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I am looking for an idiom or an idiomatic expression to convey the idea of the last chance or the last possibility that a person may have or may be given in a critical situation.

For instance, if you are in a training period and you are not doing well, your boss may give you one last possibility which, if you fail, you lose your job.

Boss: I am not satisfied with your work, but I want to give you ___________

Me: This is ________ or I will be fired.

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closed as off-topic by Rathony, ab2, jimm101, Kit Z. Fox Mar 9 at 14:30

This question appears to be off-topic. The users who voted to close gave this specific reason:

If this question can be reworded to fit the rules in the help center, please edit the question.

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What research efforts did you do before asking this question? Did you try this or this or this? What is wrong with using last chance? – Rathony Mar 4 at 12:12
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Yes, I have tried to look for an idiomatic expression, but I could not find any that would suit the context, if I had found it, I would have not asked here. @Ranthony: why don't you try to give a hand instead of just voting to close? – Saturana Mar 4 at 12:34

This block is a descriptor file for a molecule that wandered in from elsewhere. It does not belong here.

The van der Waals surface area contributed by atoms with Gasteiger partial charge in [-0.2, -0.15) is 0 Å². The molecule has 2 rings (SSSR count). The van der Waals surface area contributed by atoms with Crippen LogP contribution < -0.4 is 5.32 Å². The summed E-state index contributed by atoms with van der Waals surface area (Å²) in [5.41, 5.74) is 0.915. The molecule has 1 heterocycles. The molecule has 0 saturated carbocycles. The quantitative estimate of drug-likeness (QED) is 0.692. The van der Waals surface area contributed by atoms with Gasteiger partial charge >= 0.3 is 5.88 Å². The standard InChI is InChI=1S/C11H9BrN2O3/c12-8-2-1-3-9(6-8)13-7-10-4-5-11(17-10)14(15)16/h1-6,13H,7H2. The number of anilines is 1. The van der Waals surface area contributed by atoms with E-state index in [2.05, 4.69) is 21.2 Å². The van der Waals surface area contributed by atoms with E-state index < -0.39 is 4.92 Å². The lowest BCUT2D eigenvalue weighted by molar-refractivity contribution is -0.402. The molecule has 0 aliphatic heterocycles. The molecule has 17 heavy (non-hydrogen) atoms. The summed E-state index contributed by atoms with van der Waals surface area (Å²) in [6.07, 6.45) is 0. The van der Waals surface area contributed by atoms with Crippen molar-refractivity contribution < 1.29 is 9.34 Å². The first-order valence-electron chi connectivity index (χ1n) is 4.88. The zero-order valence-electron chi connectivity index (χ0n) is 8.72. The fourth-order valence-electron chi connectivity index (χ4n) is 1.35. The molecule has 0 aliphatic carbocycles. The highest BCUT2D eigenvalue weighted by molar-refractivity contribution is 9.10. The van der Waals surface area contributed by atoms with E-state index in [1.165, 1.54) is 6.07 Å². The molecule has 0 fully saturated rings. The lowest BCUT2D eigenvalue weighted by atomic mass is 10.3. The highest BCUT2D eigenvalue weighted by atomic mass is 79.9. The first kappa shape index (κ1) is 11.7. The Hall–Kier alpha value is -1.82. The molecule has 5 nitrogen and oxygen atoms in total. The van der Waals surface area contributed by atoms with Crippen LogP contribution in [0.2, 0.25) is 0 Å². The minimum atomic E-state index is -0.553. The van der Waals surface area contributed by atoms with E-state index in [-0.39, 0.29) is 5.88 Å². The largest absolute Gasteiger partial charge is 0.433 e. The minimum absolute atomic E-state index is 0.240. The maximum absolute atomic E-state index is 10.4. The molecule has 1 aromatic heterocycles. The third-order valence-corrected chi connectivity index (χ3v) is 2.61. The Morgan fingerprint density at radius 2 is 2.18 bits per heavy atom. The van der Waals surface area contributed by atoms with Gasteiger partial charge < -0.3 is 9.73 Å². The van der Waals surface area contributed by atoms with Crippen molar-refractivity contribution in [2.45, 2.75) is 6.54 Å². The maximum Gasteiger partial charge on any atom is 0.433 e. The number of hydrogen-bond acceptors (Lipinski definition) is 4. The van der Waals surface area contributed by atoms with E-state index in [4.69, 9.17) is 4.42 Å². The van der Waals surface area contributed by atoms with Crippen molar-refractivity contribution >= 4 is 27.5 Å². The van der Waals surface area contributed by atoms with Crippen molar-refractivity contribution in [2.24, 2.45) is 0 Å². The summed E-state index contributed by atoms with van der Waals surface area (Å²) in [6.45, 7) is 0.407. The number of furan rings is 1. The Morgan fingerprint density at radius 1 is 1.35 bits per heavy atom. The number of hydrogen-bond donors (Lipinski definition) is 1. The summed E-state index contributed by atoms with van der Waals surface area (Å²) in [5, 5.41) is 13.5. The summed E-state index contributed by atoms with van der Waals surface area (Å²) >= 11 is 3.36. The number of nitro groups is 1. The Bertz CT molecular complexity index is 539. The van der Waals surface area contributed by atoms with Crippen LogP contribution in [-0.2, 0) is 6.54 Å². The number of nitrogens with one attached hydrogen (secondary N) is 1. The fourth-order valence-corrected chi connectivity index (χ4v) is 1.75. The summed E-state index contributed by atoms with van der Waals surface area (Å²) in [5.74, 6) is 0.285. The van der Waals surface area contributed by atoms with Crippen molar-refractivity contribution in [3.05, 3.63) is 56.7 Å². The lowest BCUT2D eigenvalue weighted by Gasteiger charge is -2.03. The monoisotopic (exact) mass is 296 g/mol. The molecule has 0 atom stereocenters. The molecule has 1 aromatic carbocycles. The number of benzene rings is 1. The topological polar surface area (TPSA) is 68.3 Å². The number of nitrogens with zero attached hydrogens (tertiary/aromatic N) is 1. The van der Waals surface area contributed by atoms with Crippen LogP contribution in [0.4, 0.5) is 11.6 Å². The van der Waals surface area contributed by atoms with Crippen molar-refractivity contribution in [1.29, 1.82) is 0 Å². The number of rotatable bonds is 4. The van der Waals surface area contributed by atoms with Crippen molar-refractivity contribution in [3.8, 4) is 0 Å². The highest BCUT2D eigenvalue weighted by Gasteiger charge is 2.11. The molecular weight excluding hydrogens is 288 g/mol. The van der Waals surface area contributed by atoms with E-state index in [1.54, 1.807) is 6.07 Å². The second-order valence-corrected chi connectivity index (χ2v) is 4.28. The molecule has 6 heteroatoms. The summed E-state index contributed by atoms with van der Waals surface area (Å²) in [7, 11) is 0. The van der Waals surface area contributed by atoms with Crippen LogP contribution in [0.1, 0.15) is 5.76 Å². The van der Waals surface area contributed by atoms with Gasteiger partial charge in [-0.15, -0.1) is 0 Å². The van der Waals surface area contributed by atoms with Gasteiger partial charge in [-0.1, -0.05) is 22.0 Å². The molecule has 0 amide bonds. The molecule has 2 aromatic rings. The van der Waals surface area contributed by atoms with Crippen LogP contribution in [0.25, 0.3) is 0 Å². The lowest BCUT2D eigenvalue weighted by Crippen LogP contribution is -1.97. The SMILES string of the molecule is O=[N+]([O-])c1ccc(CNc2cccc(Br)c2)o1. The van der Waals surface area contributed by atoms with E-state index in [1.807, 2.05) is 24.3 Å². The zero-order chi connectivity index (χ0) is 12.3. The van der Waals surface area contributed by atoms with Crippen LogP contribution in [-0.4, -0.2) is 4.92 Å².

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Remember this community is not a dictionary or Googling service. There are multiple candidates that can fit in your context just by Googling synonym last chance or idiom for last chance. At least you should show what you found and explain why that particular idiom/phrase/word doesn't work in your context. That's the way it works here. Remember, ELU is not the thesaurus. – Rathony Mar 4 at 12:37
    
As I explained in my question I need an idiom, can you please provide a good one? I could not find it. I am not a native speaker and idioms can be tricky to use. – Saturana Mar 4 at 12:40
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The main problem here is that the body of the question doesn't show the research. I doubt that this is actually a commonly available resource problem though, since a thesaurus alone would not explain why a particular option best fits a particular context or how they should fit into a sentence, such as the exemplary sentence provided, so it can't adequately answer the question alone. Consequently, the answers which merely copy the thesaurus' options are also deficient in a regard. Also, since it's an idiom request question, the provided suggestions implied to be not metaphoric enough. – Tonepoet Mar 4 at 14:58
up vote 3 down vote accepted
+50

I actually believe the OP's the last chance is extremely close.

Longman Dictionary has a very useful entry for chance

2. opportunity (COUNTABLE) a time or situation which you can use to do something that you want to do [= opportunity]

a second chance/another chance

— He was given a second chance to prove his abilities.
— Friday is your last chance to see the show before it closes.
— I'll give you one last chance and if you don't bring it on Monday, you'll be in trouble.

Boss: I am not satisfied with your work, but I want to give you a second chance / one last chance.
Me: This is my last chance...